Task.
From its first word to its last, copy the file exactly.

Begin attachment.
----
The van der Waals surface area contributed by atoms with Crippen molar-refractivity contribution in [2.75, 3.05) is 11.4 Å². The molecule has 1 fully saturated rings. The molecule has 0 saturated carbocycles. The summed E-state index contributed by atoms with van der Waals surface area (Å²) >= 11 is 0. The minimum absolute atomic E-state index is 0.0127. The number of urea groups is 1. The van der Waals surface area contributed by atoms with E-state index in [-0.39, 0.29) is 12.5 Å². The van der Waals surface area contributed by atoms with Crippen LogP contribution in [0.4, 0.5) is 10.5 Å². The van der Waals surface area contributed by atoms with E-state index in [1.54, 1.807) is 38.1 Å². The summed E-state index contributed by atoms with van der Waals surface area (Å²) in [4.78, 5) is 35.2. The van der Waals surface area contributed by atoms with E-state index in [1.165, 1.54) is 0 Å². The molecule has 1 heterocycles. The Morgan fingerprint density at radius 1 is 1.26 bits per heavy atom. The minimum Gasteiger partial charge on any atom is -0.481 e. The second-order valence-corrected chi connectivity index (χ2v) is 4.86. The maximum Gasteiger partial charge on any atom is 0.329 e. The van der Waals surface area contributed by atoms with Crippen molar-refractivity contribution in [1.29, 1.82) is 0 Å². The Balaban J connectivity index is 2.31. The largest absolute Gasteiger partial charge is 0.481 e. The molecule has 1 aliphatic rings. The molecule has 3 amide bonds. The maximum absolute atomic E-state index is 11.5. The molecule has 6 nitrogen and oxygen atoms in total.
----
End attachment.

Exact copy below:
The van der Waals surface area contributed by atoms with Crippen molar-refractivity contribution in [2.75, 3.05) is 11.4 Å². The molecule has 1 fully saturated rings. The molecule has 0 saturated carbocycles. The summed E-state index contributed by atoms with van der Waals surface area (Å²) >= 11 is 0. The minimum absolute atomic E-state index is 0.0127. The number of urea groups is 1. The van der Waals surface area contributed by atoms with E-state index in [-0.39, 0.29) is 12.5 Å². The van der Waals surface area contributed by atoms with Crippen LogP contribution in [0.4, 0.5) is 10.5 Å². The van der Waals surface area contributed by atoms with E-state index in [1.54, 1.807) is 38.1 Å². The summed E-state index contributed by atoms with van der Waals surface area (Å²) in [4.78, 5) is 35.2. The van der Waals surface area contributed by atoms with E-state index in [1.165, 1.54) is 0 Å². The molecule has 1 heterocycles. The Morgan fingerprint density at radius 1 is 1.26 bits per heavy atom. The minimum Gasteiger partial charge on any atom is -0.481 e. The second-order valence-corrected chi connectivity index (χ2v) is 4.86. The maximum Gasteiger partial charge on any atom is 0.329 e. The van der Waals surface area contributed by atoms with Crippen molar-refractivity contribution in [1.29, 1.82) is 0 Å². The Balaban J connectivity index is 2.31. The largest absolute Gasteiger partial charge is 0.481 e. The molecule has 1 aliphatic rings. The molecule has 3 amide bonds. The maximum absolute atomic E-state index is 11.5. The molecule has 6 nitrogen and oxygen atoms in total.